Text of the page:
The global tourism industry has been growing in leaps and bounds, accounting for 1.4 billion travellers in 2018, the 2019 International Tourism Highlights report by the United Nations’ World Tourism Organization (UNWTO) reveals. Of all regions, Africa showed the highest growth. In 2018, the continent drew almost 67 million visitors from around the world. That is 7% more compared to the previous year.
I predict a similar, if not better, performance for 2020 and the years after. Africa offers holiday options for all types of travellers, suiting any budget. Whether you are after an ultra-luxurious tropical island beach holiday, a 4-by-4 off-road adventure in the Namibian desert or an exciting safari expedition in the Kruger National Park, Africa has it all and travellers know it.
Traditional destinations such as Kenya, South Africa, Tanzania, Botswana, and Namibia, other countries are opening up. Ethiopia, for instance. Between 2017 and 2018, the size of the Ethiopian tourism sector grew by 48.6%. According to the World Travel & Tourism Council’s (WTTC) 2019 review, this makes it the fastest-growing tourism market in the world. The data adds that travel and tourism activities poured $7.4bn into Ethiopia’s economy in 2018, an increase of $2.2bn (42%) since 2017.
Besides a plethora of attractions that suit all tastes and budgets, the ease of cross-border travel in Africa is a major draw-card, amongst African Union citizens in particular. Travelling to Europe and the United States is great but getting a tourist visa is expensive and time-consuming, requiring one to jump through many administrative hoops.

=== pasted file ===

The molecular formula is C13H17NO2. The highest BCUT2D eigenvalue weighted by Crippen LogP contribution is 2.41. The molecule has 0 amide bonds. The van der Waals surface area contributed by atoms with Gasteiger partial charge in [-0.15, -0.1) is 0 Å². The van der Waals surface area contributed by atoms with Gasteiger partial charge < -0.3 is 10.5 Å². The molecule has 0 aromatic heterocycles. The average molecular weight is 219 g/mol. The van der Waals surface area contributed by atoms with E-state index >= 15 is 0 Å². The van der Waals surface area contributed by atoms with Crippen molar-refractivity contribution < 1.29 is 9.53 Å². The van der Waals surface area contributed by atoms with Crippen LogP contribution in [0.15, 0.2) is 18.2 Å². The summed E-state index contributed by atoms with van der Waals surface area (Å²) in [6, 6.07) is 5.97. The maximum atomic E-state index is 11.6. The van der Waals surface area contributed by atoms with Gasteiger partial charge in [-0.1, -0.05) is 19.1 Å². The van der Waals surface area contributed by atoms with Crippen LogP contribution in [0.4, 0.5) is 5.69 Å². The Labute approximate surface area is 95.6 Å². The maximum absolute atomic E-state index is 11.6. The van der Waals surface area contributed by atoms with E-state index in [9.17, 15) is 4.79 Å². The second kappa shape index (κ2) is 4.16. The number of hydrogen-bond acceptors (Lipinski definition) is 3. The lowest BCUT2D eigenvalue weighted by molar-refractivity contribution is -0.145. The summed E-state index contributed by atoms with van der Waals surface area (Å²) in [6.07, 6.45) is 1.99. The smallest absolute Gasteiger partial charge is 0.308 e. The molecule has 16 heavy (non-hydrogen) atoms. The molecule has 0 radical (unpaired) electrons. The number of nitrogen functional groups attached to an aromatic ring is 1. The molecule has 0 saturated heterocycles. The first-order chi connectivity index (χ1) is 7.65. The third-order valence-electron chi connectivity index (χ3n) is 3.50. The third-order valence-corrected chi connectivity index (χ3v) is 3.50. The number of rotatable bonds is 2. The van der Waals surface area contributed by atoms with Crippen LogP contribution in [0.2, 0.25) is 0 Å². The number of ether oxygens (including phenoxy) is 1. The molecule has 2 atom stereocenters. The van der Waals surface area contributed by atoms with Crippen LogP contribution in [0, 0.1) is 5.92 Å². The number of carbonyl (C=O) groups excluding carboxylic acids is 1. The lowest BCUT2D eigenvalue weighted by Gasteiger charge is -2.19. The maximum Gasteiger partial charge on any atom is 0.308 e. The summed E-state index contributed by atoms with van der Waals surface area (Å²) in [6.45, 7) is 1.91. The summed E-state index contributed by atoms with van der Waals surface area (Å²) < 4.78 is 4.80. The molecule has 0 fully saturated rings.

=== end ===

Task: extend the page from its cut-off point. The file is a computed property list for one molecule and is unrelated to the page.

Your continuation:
As a result, more and more African travellers opt for holiday destinations closer to home. Namibia and Botswana are popular choices amongst South Africans, and so is Reunion Island. For neither of these does one need a visa, adding that Nigeria is also gaining in popularity.
Nigeria’s President Muhammadu Buhari has pledged visas on arrival for all African visitors. This is expected to happen this year and, if it does, it will help grow their tourism sector, too. The country has plenty to offer, from various national parks and game reserves to a range of intriguing world heritage and historical sites.
Buhari made his promise not long after South Africa and Ethiopia signed a memorandum to ease the movement of officials travelling between the two countries. Eventually, this will likely have positive results for travellers too, allowing even more people to visit the birthplace of coffee.
In terms of hospitality trends in Africa, the demand for hotels will remain robust. A recent hospitality outlook by PwC shows a 3.4% increase in the number of four-star hotel rooms built across Africa between 2017 and 2018.
This is driven by a strong demand: despite the availability of various alternative accommodation options, many travellers continue to prefer to stay in hotels.